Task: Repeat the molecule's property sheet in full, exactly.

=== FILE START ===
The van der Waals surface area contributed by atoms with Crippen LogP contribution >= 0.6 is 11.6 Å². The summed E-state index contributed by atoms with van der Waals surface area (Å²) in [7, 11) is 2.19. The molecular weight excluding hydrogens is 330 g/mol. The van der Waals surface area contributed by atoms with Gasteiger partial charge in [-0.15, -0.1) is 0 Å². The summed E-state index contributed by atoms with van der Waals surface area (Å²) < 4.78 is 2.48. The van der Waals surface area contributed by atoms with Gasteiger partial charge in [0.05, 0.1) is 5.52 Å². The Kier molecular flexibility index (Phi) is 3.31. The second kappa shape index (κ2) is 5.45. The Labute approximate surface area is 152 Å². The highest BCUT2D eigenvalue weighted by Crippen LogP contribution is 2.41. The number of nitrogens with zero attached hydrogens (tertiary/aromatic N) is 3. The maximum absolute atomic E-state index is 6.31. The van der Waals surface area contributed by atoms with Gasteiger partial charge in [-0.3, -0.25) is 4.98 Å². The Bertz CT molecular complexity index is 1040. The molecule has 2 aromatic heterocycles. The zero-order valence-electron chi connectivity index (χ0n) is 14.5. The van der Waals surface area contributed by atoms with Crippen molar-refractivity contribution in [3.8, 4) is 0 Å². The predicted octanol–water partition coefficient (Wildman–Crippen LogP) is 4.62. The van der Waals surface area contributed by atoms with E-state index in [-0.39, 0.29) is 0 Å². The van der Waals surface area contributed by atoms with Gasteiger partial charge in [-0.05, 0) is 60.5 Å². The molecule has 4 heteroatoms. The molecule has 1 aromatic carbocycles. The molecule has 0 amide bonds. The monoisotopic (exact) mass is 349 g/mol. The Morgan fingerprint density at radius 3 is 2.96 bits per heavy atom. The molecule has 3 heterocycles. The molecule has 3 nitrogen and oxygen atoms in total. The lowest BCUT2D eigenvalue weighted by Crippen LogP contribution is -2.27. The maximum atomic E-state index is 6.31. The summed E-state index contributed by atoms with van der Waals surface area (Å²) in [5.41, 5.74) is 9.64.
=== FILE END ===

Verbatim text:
The van der Waals surface area contributed by atoms with Crippen LogP contribution >= 0.6 is 11.6 Å². The summed E-state index contributed by atoms with van der Waals surface area (Å²) in [7, 11) is 2.19. The molecular weight excluding hydrogens is 330 g/mol. The van der Waals surface area contributed by atoms with Gasteiger partial charge in [-0.15, -0.1) is 0 Å². The summed E-state index contributed by atoms with van der Waals surface area (Å²) < 4.78 is 2.48. The van der Waals surface area contributed by atoms with Gasteiger partial charge in [0.05, 0.1) is 5.52 Å². The Kier molecular flexibility index (Phi) is 3.31. The second kappa shape index (κ2) is 5.45. The Labute approximate surface area is 152 Å². The highest BCUT2D eigenvalue weighted by Crippen LogP contribution is 2.41. The number of nitrogens with zero attached hydrogens (tertiary/aromatic N) is 3. The maximum absolute atomic E-state index is 6.31. The van der Waals surface area contributed by atoms with Gasteiger partial charge in [-0.3, -0.25) is 4.98 Å². The Bertz CT molecular complexity index is 1040. The molecule has 2 aromatic heterocycles. The zero-order valence-electron chi connectivity index (χ0n) is 14.5. The van der Waals surface area contributed by atoms with Crippen molar-refractivity contribution in [3.8, 4) is 0 Å². The predicted octanol–water partition coefficient (Wildman–Crippen LogP) is 4.62. The van der Waals surface area contributed by atoms with E-state index in [-0.39, 0.29) is 0 Å². The van der Waals surface area contributed by atoms with Gasteiger partial charge in [-0.05, 0) is 60.5 Å². The molecule has 4 heteroatoms. The molecule has 1 aromatic carbocycles. The molecule has 0 amide bonds. The monoisotopic (exact) mass is 349 g/mol. The Morgan fingerprint density at radius 3 is 2.96 bits per heavy atom. The molecule has 3 heterocycles. The molecule has 3 nitrogen and oxygen atoms in total. The lowest BCUT2D eigenvalue weighted by Crippen LogP contribution is -2.27. The maximum atomic E-state index is 6.31. The summed E-state index contributed by atoms with van der Waals surface area (Å²) in [5.41, 5.74) is 9.64.